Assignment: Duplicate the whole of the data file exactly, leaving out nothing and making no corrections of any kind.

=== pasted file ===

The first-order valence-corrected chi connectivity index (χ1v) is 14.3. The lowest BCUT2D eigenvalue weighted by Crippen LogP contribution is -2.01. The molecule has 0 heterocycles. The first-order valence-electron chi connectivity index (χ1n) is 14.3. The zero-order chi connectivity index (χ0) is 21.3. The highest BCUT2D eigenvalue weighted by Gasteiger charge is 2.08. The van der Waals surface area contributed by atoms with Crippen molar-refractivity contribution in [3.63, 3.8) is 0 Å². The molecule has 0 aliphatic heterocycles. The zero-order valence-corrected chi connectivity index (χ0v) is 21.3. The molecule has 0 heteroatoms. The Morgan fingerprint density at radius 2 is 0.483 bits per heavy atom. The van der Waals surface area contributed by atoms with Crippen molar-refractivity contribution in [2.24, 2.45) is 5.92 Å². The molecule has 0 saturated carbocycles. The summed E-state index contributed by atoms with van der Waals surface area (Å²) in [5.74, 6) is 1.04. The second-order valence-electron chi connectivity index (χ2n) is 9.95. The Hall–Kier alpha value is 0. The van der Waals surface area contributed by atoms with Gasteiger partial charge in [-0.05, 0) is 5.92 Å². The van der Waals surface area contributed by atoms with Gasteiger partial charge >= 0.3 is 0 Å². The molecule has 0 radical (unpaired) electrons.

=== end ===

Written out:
The first-order valence-corrected chi connectivity index (χ1v) is 14.3. The lowest BCUT2D eigenvalue weighted by Crippen LogP contribution is -2.01. The molecule has 0 heterocycles. The first-order valence-electron chi connectivity index (χ1n) is 14.3. The zero-order chi connectivity index (χ0) is 21.3. The highest BCUT2D eigenvalue weighted by Gasteiger charge is 2.08. The van der Waals surface area contributed by atoms with Crippen molar-refractivity contribution in [3.63, 3.8) is 0 Å². The molecule has 0 aliphatic heterocycles. The zero-order valence-corrected chi connectivity index (χ0v) is 21.3. The molecule has 0 heteroatoms. The Morgan fingerprint density at radius 2 is 0.483 bits per heavy atom. The van der Waals surface area contributed by atoms with Crippen molar-refractivity contribution in [2.24, 2.45) is 5.92 Å². The molecule has 0 saturated carbocycles. The summed E-state index contributed by atoms with van der Waals surface area (Å²) in [5.74, 6) is 1.04. The second-order valence-electron chi connectivity index (χ2n) is 9.95. The Hall–Kier alpha value is 0. The van der Waals surface area contributed by atoms with Gasteiger partial charge in [-0.05, 0) is 5.92 Å². The van der Waals surface area contributed by atoms with Gasteiger partial charge >= 0.3 is 0 Å². The molecule has 0 radical (unpaired) electrons.